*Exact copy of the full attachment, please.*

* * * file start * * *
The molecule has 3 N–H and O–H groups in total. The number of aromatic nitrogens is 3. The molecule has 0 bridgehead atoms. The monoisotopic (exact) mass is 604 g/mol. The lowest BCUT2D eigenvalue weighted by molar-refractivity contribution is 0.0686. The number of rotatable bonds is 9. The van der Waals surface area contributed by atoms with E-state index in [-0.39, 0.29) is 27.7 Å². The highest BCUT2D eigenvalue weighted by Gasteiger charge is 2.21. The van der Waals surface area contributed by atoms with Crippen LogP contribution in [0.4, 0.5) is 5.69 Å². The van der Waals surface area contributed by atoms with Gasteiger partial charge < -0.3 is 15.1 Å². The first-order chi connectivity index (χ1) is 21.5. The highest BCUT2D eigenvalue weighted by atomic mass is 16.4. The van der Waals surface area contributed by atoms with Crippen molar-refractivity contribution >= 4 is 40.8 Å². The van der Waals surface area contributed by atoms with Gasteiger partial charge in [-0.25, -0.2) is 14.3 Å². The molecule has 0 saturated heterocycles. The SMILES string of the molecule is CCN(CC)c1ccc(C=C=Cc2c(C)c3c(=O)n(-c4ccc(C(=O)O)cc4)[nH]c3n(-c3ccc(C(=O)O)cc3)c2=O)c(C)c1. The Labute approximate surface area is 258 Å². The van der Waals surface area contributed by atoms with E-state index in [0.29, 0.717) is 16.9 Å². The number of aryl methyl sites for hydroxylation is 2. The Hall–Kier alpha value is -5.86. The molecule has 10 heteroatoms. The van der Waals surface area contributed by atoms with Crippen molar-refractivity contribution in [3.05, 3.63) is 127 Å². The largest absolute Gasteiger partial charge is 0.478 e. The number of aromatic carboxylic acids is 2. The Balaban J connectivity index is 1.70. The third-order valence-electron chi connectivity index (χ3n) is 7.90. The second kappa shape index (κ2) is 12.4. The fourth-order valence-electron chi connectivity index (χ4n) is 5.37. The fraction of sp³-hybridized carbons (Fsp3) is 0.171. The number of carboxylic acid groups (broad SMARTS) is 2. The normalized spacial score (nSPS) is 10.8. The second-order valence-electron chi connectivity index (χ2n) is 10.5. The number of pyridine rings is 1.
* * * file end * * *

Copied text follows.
The molecule has 3 N–H and O–H groups in total. The number of aromatic nitrogens is 3. The molecule has 0 bridgehead atoms. The monoisotopic (exact) mass is 604 g/mol. The lowest BCUT2D eigenvalue weighted by molar-refractivity contribution is 0.0686. The number of rotatable bonds is 9. The van der Waals surface area contributed by atoms with E-state index in [-0.39, 0.29) is 27.7 Å². The highest BCUT2D eigenvalue weighted by Gasteiger charge is 2.21. The van der Waals surface area contributed by atoms with Crippen LogP contribution in [0.4, 0.5) is 5.69 Å². The van der Waals surface area contributed by atoms with Gasteiger partial charge < -0.3 is 15.1 Å². The first-order chi connectivity index (χ1) is 21.5. The highest BCUT2D eigenvalue weighted by atomic mass is 16.4. The van der Waals surface area contributed by atoms with Crippen molar-refractivity contribution >= 4 is 40.8 Å². The van der Waals surface area contributed by atoms with Gasteiger partial charge in [-0.25, -0.2) is 14.3 Å². The molecule has 0 saturated heterocycles. The SMILES string of the molecule is CCN(CC)c1ccc(C=C=Cc2c(C)c3c(=O)n(-c4ccc(C(=O)O)cc4)[nH]c3n(-c3ccc(C(=O)O)cc3)c2=O)c(C)c1. The Labute approximate surface area is 258 Å². The van der Waals surface area contributed by atoms with E-state index in [0.29, 0.717) is 16.9 Å². The number of aryl methyl sites for hydroxylation is 2. The Hall–Kier alpha value is -5.86. The molecule has 10 heteroatoms. The van der Waals surface area contributed by atoms with Crippen molar-refractivity contribution in [3.05, 3.63) is 127 Å². The largest absolute Gasteiger partial charge is 0.478 e. The number of aromatic carboxylic acids is 2. The Balaban J connectivity index is 1.70. The third-order valence-electron chi connectivity index (χ3n) is 7.90. The second kappa shape index (κ2) is 12.4. The fourth-order valence-electron chi connectivity index (χ4n) is 5.37. The fraction of sp³-hybridized carbons (Fsp3) is 0.171. The number of carboxylic acid groups (broad SMARTS) is 2. The normalized spacial score (nSPS) is 10.8. The second-order valence-electron chi connectivity index (χ2n) is 10.5. The number of pyridine rings is 1.